Academic journal article Teacher Education Quarterly

Preservice Teachers' Reflectivity on the Sequence and Consequences of Teaching Actions in a Microteaching Experience

Academic journal article Teacher Education Quarterly

Preservice Teachers' Reflectivity on the Sequence and Consequences of Teaching Actions in a Microteaching Experience

Article excerpt

Introduction

Effective teaching and reflective teaching have long been acknowledged as desirable goals of teacher education programs. Several studies have demonstrated that on-campus clinical experiences are a viable vehicle for meeting the desired goals of preparing preservice teachers to become effective and reflective teachers (Cruickshank, 1985; Cruickshank et al., 1996; Cruickshank & Metcalf, 1993; Metcalf, 1993; Metcalf, Ronen Hammer & Kahlich, 1996; Benton-Kupper, 2001; Vare, 1994). One of the most widely used methods for providing on-campus clinical experience for preservice teachers is microteaching. Developed in the early 1960s at Stanford University, microteaching has evolved in some variation or another as the on-campus clinical experience method in "91% of teacher education programs" (Cruickshank et al., 1996, p.105). In its traditional form, microteaching is used to teach preservice teachers to master specific teaching skills. Nowadays in many teacher education programs, the use of microteaching has expanded from its original focus of helping preservice teachers to master discrete teaching skills, to giving them the complete teaching experience and orienting them to teach in the natural classroom during field experience. Two associated components are critical in the implementation of this on-campus clinical activity: videotaped micro lessons and feedback (Mills, 1991; Metcalf, 1993; Metcalf, et al. 1993; Cruickshank and Metcalf, 1993; Vare, 1994; Brent, Wheatley & Thomson. 1996; Benton-Kupper, 2001).

Working alone, with the instructor and/or a handful of peers in the microteaching group, preservice teachers view the videotape of their individual lessons to analyze and reflect on the lesson as taught. Individual viewing of the videotaped lesson for the purpose of writing a critique of instructional performance is a common practice aimed at encouraging the development of self-analysis and consequently, reflective practice. The other common element in microteaching activities is the provision of feedback. Led by an instructor or another trained supervisor, or sometimes working without a more knowledgeable person, peers engage in a discussion of each microteaching presentation and point out the strengths and weaknesses of the lesson. Oral feedback is followed by written feedback of the lesson on a microteaching review and feedback form developed for the purpose. Based on the data from the field-test of a laboratory sequence for secondary preservice teachers, Metcalf (1993) reported that organized peer groups "who are provided guidance may be as effective in promoting desirable outcomes in laboratory settings as feedback provided by the instructor" (p. 172).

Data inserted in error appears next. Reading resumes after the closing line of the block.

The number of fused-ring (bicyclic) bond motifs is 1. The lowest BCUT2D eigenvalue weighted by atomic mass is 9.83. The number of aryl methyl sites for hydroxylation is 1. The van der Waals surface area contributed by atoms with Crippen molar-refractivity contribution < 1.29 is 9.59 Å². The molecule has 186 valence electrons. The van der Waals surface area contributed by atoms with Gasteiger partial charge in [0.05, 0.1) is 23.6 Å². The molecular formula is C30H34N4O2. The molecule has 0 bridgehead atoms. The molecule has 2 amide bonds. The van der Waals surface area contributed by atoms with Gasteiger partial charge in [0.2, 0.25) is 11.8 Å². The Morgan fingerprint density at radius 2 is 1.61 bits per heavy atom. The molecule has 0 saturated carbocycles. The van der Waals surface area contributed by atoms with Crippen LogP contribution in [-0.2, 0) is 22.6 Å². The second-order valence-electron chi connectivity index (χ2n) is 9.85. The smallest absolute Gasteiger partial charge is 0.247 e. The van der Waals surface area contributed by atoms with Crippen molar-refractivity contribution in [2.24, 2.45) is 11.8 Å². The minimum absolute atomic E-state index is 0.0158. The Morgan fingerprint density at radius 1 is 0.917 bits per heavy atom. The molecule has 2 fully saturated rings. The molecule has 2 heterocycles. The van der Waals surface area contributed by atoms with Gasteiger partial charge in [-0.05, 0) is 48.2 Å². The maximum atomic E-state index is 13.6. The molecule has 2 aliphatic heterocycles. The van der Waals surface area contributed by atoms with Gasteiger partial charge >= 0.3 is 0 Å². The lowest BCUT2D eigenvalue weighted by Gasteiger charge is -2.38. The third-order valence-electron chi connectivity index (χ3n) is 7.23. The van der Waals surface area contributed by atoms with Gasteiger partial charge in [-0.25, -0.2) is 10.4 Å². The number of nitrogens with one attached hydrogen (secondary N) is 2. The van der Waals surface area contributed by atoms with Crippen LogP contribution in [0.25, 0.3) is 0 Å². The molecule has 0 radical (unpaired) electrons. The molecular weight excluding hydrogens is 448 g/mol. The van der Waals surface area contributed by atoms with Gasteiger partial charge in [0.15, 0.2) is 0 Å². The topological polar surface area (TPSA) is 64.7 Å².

Reflective practice in teaching connotes a tendency to revisit the sequence of one's teaching for the purpose of making thoughtful judgment and "decisions about improved ways of acting in the future, or in the midst of the action itself" (Kottcamp, 1990, p. 183). This pattern of paying close attention to all aspects of the teaching action, deliberating on one's teaching online and offline (Schon, 1983), and making thoughtful decisions about improvement agrees with the two terms that Valli (1997) used to summarize Dewey's (1933) representation of reflective thinking: "sequence and consequence" (p. 68). In teaching preservice teachers to develop reflective habits of mind, Valli (1997) recommended that teacher educators determine the content for and quality of reflection. While the content of reflection requires furnishing neophytes guidelines about what to look for as they think back on their teaching, the quality of reflection involves guiding preservice teachers to use all aspects and types of reflectivity as they think about their teaching.

The present study inquired into the varying kinds and degrees of reflectivity that ensued as first-semester secondary education preservice teachers' revisited their teaching actions and confronted peers' evaluation of their performance in a microteaching experience. …

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